A man, lets call him Charles, self-published a book on Amazon. He contacted me because he knows I have constructed my life around writing. Like me, he doesn’t understand Snapchat and isn’t very good at Twitter. The word "blog" still turns his stomach. Presumably, because I published a book , am a bit younger than Charles, and perhaps because Charles thinks I’m hip with the young kids, he asked me how to “make it” as an author. This question took me by surprise because:
(a) I have in no way have “made it” as an author
(b) If “making it” as an author is the goal of writing, let’s all do the world a favor and keep our day jobs.
What follows is my response to Charles' question, in which I tried to elucidate the difference between “making it” as an author — something that as far as I can tell requires a lot of skill, a lot of practice, a lot of contacts, and a lot of luck — and “making it” as a writer, which to the surprise of many only requires one thing: a lot of writing.
At the end of the day , and if you want to “make it” as an author, uploading your debut novel to Amazon in hopes of recognition is like recording a song on Garage Band, putting it on YouTube, and hoping it will go viral. (Of course, when I say "debut novel" I assume you’ve been through so many edits and drafts that if you look at it again you’ll scream like a banshee and punch the wall). As a personal accomplishment, I think it’s awesome you’ve got something “out there.” You did it, by god(s). You should be proud. Think about the ratio of people who say they’re working on a book to those who actually accomplish it--it's small.
So now that you’ve joined the millions (is it billions yet?) of self-published authors on Amazon, it’s time to sit back, relax, and … keep writing. Because the only reason you should believe in success is because of your deeply felt conviction that you've written a good novel.
But here’s the thing about First Novels: I’m not saying they're usually bad, but in fact I am because they are. This is what happens with first novels ... just like with first kisses, first snowboard rides, and first attempts at traditional carbonara. But there are exceptions, and yours might be one of them. But here's the fundamental question to ask yourself: do you go on Amazon KDP and buy self-published works from first time authors who don’t use social media? Why not?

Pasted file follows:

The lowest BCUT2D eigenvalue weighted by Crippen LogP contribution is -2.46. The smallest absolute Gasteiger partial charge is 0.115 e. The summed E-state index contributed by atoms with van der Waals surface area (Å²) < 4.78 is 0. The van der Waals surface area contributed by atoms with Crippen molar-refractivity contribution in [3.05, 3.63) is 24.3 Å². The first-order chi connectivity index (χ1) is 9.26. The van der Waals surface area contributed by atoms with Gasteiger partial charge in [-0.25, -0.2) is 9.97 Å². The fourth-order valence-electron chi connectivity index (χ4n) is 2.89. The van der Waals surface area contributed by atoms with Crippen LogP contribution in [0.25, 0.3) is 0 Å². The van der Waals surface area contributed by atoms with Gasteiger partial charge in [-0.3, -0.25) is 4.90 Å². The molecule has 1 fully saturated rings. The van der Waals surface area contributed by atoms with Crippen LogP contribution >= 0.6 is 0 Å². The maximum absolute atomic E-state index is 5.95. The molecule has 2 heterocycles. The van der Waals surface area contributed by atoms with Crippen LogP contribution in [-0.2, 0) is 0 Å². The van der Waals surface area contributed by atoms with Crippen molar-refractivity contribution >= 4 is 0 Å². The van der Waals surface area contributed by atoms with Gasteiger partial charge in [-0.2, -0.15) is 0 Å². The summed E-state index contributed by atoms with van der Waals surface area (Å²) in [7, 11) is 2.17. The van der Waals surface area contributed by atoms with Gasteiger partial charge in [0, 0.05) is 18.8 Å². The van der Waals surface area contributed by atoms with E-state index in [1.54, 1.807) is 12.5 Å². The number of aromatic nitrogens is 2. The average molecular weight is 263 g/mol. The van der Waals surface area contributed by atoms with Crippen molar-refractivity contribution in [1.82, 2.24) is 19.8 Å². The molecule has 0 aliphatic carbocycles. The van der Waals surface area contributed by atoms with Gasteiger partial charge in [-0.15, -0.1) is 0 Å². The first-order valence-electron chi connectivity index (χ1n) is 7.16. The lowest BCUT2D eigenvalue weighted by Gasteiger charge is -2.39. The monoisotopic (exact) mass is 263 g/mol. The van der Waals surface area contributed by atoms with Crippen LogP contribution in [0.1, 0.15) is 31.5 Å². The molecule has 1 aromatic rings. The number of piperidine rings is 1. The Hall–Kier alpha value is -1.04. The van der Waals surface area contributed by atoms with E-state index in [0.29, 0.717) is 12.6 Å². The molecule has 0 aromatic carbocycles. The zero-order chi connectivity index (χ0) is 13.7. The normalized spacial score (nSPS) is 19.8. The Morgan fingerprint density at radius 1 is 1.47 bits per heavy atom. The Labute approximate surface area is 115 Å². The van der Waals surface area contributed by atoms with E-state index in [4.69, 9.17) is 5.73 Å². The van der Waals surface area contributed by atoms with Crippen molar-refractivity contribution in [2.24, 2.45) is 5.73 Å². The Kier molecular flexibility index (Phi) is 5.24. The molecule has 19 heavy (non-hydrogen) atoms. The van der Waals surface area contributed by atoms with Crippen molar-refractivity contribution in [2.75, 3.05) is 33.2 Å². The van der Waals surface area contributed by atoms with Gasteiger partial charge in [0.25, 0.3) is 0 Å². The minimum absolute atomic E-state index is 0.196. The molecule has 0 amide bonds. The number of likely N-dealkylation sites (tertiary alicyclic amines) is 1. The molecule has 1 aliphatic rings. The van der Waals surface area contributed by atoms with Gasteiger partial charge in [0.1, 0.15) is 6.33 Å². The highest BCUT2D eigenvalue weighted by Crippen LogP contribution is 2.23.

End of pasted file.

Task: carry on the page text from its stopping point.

We aren’t literary geniuses and never will be, and we don’t deserve “to be read” simply because. I imagine you know this, but it always surprises me how many people do not: there is a major difference between writing a book and writing a book that is publishable.
In this day and age, and in order to “make it” as an author, my best estimates are either (1) you write an incredible novel, secure a small press or literary agent who loves it and subsequently finds a major publisher who also likes it or (2) you devote yourself to becoming your own brand, which includes an obscene amount of self-aggrandisement, witty writings for high-profile publications, a constant flow of interesting posts on Instagram, Facebook, and Twitter (throw in SnapChat for good measure?), and the curation of a website that will most likely be powered by SquareSpace, where you can showcase your witty, entertaining blog posts to indubitable aplomb. If you follow Option #2, after a few years of perfecting the Instagram story and evolving hashtag culture, a literary agent might just contact you and ask about that book you’ve had laying around.
You said you can’t be bothered to do the social media thing, and for the most part I agree with you. I tweet occasionally and am using my former publisher’s platform again, but only as a place to gauge organic interest and upload a few chapters lest I feel like I’ve accomplished nothing. After almost eight years living in Paris and working part-time jobs so that I have sufficient time to write, I can confirm that I’m doomed to be a novelist. Finishing my latest manuscript has taken entirely too much energy and focus to worry about Tweeting to the right people, inventing hashtags, or gaining followers. I am a writer, which means I spend a lot of my time doubting myself, and I can't stand the idea of telling other people to like me, let alone love me. Option Number 2 — branding myself— just isn’t in the cards, which leaves me with the somewhat more reasonable challenge, I think, of writing a worthy novel.